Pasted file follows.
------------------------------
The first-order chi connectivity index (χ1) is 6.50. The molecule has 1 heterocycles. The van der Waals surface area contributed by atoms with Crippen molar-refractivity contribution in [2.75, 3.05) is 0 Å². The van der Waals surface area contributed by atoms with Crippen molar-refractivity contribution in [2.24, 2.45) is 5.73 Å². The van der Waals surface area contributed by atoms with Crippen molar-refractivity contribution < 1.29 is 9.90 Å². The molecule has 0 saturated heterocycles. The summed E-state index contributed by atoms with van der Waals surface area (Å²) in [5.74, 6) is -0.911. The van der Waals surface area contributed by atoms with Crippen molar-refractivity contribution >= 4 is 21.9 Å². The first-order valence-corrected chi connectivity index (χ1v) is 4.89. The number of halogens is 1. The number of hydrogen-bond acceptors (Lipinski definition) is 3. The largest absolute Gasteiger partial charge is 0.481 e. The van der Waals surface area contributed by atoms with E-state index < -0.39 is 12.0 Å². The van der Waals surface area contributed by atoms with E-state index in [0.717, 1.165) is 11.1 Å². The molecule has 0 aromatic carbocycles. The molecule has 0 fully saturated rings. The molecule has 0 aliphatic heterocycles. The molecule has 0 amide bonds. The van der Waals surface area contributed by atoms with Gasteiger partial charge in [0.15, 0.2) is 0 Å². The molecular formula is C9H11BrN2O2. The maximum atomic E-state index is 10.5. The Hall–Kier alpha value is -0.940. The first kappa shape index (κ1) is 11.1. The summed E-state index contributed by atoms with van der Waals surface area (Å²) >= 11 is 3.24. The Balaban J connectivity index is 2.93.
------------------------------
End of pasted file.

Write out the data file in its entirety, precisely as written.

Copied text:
The first-order chi connectivity index (χ1) is 6.50. The molecule has 1 heterocycles. The van der Waals surface area contributed by atoms with Crippen molar-refractivity contribution in [2.75, 3.05) is 0 Å². The van der Waals surface area contributed by atoms with Crippen molar-refractivity contribution in [2.24, 2.45) is 5.73 Å². The van der Waals surface area contributed by atoms with Crippen molar-refractivity contribution < 1.29 is 9.90 Å². The molecule has 0 saturated heterocycles. The summed E-state index contributed by atoms with van der Waals surface area (Å²) in [5.74, 6) is -0.911. The van der Waals surface area contributed by atoms with Crippen molar-refractivity contribution >= 4 is 21.9 Å². The first-order valence-corrected chi connectivity index (χ1v) is 4.89. The number of halogens is 1. The number of hydrogen-bond acceptors (Lipinski definition) is 3. The largest absolute Gasteiger partial charge is 0.481 e. The van der Waals surface area contributed by atoms with E-state index < -0.39 is 12.0 Å². The van der Waals surface area contributed by atoms with E-state index in [0.717, 1.165) is 11.1 Å². The molecule has 0 aromatic carbocycles. The molecule has 0 fully saturated rings. The molecule has 0 aliphatic heterocycles. The molecule has 0 amide bonds. The van der Waals surface area contributed by atoms with Gasteiger partial charge in [0.15, 0.2) is 0 Å². The molecular formula is C9H11BrN2O2. The maximum atomic E-state index is 10.5. The Hall–Kier alpha value is -0.940. The first kappa shape index (κ1) is 11.1. The summed E-state index contributed by atoms with van der Waals surface area (Å²) >= 11 is 3.24. The Balaban J connectivity index is 2.93.